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replaced part was at the time it was acquired or constructed. 71 The gain or loss arising from the derecognition of an item of shall be determined as the difference between the net disposal proceeds, if any, and the carrying amount of the item. 3[72 The consideration receivable on disposal of an item of is recognised initially at its fair value. If payment for the item is deferred, the consideration received is recognised initially at the cash price equivalent. The difference between the nomina .....

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ed impairment losses) at the beginning and end of the period; and (e) a reconciliation of the carrying amount at the beginning and end of the period showing: (i) additions; (ii) assets classified as held for sale or included in a disposal group classified as held for sale in accordance with Ind AS 105 and other disposals; (iii) acquisitions through business combinations; (iv) increases or decreases resulting from revaluations under paragraphs 31, 39 and 40 and from impairment losses recognised o .....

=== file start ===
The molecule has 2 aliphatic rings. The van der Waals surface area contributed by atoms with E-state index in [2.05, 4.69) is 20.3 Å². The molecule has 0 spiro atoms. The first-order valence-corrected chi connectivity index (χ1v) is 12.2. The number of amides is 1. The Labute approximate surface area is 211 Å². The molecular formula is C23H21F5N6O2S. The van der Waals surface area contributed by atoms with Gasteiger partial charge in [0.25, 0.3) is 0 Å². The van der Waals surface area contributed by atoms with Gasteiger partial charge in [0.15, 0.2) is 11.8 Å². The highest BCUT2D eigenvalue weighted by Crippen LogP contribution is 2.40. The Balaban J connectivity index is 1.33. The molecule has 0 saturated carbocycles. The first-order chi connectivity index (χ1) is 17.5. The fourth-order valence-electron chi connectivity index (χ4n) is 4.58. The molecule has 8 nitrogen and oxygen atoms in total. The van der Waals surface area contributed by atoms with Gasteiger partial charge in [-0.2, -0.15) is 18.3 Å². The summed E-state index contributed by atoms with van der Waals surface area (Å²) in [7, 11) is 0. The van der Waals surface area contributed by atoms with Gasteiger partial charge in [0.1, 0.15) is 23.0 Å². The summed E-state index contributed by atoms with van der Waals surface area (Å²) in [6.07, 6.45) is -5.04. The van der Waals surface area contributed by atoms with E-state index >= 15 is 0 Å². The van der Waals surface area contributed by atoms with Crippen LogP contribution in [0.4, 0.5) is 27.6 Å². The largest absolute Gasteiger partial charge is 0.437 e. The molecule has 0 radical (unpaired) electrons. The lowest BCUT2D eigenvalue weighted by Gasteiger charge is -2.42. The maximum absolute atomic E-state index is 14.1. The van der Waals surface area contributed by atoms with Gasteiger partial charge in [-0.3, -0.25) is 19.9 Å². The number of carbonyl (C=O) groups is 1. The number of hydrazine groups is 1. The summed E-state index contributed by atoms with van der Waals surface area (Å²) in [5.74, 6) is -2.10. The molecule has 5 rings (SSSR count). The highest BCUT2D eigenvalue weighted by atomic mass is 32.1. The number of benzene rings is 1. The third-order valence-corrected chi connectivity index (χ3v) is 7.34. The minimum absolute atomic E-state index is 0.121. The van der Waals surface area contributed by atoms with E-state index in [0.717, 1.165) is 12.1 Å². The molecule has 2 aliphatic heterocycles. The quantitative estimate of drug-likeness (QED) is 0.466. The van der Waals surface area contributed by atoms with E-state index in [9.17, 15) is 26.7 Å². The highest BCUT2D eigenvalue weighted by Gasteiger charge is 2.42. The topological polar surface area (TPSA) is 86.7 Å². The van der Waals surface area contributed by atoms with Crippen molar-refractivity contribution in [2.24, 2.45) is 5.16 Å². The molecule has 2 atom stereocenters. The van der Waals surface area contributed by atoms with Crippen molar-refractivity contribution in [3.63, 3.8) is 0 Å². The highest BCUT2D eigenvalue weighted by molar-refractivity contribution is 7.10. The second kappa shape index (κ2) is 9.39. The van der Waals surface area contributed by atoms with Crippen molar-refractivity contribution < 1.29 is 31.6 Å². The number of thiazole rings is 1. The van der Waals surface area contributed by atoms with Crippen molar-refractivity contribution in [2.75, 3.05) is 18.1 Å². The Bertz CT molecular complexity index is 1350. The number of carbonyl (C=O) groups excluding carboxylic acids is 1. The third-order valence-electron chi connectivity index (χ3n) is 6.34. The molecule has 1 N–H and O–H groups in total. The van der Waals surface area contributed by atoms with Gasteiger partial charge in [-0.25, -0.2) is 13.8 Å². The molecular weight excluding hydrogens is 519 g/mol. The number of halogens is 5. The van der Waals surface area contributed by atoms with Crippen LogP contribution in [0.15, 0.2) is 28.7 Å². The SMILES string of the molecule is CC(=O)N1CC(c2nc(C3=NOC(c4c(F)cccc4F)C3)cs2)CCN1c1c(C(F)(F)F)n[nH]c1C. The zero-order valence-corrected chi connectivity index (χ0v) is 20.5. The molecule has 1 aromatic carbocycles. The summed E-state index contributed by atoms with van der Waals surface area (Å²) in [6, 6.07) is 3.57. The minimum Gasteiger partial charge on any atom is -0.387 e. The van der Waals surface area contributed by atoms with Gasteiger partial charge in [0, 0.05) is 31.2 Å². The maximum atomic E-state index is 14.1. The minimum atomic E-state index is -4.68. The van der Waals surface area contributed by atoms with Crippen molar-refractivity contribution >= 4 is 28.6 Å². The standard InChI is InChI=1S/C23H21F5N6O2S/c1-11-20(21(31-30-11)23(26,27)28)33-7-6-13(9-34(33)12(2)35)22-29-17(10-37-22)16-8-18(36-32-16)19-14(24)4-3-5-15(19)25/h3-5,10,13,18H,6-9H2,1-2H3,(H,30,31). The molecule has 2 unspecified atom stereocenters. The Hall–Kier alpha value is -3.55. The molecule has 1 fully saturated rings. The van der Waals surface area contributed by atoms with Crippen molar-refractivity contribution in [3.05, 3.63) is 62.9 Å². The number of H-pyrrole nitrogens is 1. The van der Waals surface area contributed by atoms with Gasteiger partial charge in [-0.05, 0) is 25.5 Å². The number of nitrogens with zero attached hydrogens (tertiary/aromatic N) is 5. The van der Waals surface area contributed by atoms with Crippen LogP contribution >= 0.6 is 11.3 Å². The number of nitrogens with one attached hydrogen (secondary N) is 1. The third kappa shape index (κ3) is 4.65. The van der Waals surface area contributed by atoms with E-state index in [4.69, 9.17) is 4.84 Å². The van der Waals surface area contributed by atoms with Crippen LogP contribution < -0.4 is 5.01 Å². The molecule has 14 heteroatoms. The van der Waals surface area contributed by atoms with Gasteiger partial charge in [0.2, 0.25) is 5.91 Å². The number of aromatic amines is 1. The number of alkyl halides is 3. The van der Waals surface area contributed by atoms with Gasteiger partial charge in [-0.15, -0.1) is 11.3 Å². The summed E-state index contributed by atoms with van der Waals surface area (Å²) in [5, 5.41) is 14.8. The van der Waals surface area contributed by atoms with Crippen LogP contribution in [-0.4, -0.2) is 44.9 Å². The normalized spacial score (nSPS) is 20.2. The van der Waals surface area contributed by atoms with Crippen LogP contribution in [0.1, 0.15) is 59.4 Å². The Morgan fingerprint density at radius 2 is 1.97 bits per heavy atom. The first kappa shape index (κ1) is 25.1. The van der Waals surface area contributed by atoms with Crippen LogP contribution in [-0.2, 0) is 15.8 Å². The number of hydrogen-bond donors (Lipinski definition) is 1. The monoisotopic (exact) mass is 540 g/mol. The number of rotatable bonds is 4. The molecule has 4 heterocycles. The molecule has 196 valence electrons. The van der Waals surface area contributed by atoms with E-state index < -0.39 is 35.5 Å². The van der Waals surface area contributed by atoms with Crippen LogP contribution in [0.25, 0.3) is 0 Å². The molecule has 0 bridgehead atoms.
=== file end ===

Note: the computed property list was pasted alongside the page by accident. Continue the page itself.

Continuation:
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eporting entity; and (ix) other changes. 74 The financial statements shall also disclose: (a) the existence and amounts of restrictions on title, and pledged as security for liabilities; (b) the amount of expenditures recognised in the carrying amount of an item of in the course of its construction; (c) the amount of contractual commitments for the acquisition of ; and (d) if it is not disclosed separately in the statement of profit and loss, the amount of compensation from third parties for ite .....